Aside from the common 24/28mm wide angle, the 50mm lens is next up as a favourite for landscape photography . A distant scene will still make a good composition if you frame it correctly. You may not be able to get right up close to include a strong foreground feature and so this focal length will allow you to draw the scene in. Successful landscapes are all about composition and fitting the widest lens in your arsenal is not always the answer to successful pictures. Tight framing and knowing what is negative space or just distracting from the main scene, is as important to your technique.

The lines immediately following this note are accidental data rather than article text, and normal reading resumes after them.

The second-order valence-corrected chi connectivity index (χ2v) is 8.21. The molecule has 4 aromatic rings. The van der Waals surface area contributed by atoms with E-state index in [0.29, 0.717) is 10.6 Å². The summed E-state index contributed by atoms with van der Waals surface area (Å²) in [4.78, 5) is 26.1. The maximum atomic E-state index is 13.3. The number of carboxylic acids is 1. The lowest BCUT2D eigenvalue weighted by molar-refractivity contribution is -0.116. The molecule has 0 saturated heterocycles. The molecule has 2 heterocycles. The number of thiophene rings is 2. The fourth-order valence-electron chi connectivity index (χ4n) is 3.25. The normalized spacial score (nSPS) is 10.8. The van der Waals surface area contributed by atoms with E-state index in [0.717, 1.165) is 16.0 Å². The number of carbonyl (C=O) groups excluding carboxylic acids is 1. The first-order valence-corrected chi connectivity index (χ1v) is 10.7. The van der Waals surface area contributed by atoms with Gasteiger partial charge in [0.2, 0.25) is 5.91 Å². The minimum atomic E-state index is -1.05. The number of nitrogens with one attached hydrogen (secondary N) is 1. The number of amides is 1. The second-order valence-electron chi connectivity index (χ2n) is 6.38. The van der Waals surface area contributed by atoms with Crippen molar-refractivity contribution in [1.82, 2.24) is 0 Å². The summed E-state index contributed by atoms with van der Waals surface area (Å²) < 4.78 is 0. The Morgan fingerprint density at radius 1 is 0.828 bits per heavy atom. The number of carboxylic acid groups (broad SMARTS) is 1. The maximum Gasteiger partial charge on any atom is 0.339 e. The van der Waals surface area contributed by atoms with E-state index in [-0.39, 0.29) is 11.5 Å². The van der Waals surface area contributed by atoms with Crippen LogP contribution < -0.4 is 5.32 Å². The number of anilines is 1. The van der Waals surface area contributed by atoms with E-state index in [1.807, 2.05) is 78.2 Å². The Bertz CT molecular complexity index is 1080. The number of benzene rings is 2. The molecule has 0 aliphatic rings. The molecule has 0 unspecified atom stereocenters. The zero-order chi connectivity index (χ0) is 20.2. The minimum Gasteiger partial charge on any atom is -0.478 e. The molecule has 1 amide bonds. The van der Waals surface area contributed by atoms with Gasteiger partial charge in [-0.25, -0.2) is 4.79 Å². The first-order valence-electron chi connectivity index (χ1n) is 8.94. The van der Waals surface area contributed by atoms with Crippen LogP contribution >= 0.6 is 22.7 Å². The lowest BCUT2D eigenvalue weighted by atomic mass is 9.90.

This focal length is very easy to work with, as it offers the same field of view as we see with our eyes and so it should feel very natural to compose with. If you need to compress the elements within the scene slightly, then this focal length will allow this too. Sometimes the landscape isn’t perfectly placed for you and there can be too much distance between the foreground rock and tree in the mid-ground. A 24 mm will only exaggerate this and spoil the harmony of the composition, A 50mm however, will compress the scene slightly and make the two elements appear closer together than they actually are, allowing for a tighter view.
You can read more about the ideal focal lengths for landscape photography in my eGuide ‘Lenses for Landscapes‘, available as part of an e6 subscription or to purchase separately. www.e6subscription.co.uk